A study from Debruyn et al. (2007), suggests that Mycobacteria could be capable of degrading high molecular weight PAHs. This may be an eventual avenue to attenuate the effects of PAHs on contaminated sites (17).

The CCME has developed the Canadian Soil Quality Guidelines for the Protection of Environmental and Human Health. Developing soil quality guidelines for PAHs is particularly challenging because there is likely to be more than one toxicological mode of action in an exposed organism. There is no single final soil quality guideline (SQGf) for any of the PAHs that will protect both human and environmental health. The reader is encouraged to read the detailed scientific rationale for the development of these PAH soil quality guidelines to better understand the inherent assumptions and limitations (16).

Alkyl-substituted PAHs, in particular, are common constituents of petrogenic (petroleum-derived) PAH mixtures. Too little is currently known about the environmental fate and toxicity (either for humans or various other living organisms) to enable development of Canadian soil quality guidelines for alkyl-PAHs (16).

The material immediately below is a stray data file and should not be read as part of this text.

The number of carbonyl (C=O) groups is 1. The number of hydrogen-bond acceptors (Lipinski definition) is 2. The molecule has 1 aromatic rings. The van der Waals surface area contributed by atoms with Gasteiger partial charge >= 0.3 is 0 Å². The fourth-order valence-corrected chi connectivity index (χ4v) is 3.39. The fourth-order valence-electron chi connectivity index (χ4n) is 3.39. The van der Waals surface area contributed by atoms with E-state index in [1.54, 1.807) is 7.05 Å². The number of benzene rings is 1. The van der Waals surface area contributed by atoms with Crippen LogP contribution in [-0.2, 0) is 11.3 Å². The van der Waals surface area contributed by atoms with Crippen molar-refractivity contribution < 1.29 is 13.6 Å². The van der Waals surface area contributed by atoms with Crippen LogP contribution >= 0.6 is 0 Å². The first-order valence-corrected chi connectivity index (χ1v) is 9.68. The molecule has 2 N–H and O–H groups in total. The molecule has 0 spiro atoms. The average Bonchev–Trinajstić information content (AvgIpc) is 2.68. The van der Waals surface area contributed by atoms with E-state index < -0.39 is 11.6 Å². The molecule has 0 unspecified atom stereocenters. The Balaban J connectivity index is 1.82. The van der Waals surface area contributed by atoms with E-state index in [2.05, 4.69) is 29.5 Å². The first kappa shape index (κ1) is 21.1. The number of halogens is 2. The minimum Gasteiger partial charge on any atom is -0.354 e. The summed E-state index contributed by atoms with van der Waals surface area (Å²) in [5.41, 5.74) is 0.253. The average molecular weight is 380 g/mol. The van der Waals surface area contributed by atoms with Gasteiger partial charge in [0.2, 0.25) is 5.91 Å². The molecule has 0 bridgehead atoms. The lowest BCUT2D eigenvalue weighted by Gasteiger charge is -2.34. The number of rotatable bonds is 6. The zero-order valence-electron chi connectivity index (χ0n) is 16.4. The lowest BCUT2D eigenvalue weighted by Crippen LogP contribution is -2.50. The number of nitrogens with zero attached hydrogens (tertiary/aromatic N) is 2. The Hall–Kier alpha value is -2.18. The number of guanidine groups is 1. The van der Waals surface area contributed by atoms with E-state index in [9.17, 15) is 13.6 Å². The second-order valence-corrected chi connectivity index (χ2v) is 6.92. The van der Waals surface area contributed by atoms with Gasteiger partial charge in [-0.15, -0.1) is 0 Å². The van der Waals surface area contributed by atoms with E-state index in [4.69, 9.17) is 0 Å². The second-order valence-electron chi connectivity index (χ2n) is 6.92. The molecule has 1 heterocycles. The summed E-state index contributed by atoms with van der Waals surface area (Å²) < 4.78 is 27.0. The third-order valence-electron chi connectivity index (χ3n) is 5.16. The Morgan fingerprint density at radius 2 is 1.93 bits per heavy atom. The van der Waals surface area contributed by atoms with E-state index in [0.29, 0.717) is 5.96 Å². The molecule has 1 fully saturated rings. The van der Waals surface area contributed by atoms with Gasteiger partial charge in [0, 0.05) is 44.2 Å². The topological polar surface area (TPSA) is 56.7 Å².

Soil contamination can be an issue at wood preservation facilities if no effective measures are in place. Contaminated soil can be spread by vehicles and wind, but it will mostly migrate into runoff water and can potentially contaminate drinking water or surface water. The design and operational recommendations presented in Sections 7 and 8 contain measures to minimize soil contamination.

Certain information can be found in various CCME publications:

Canadian Soil Quality Guidelines

Additional general information on PAH is available.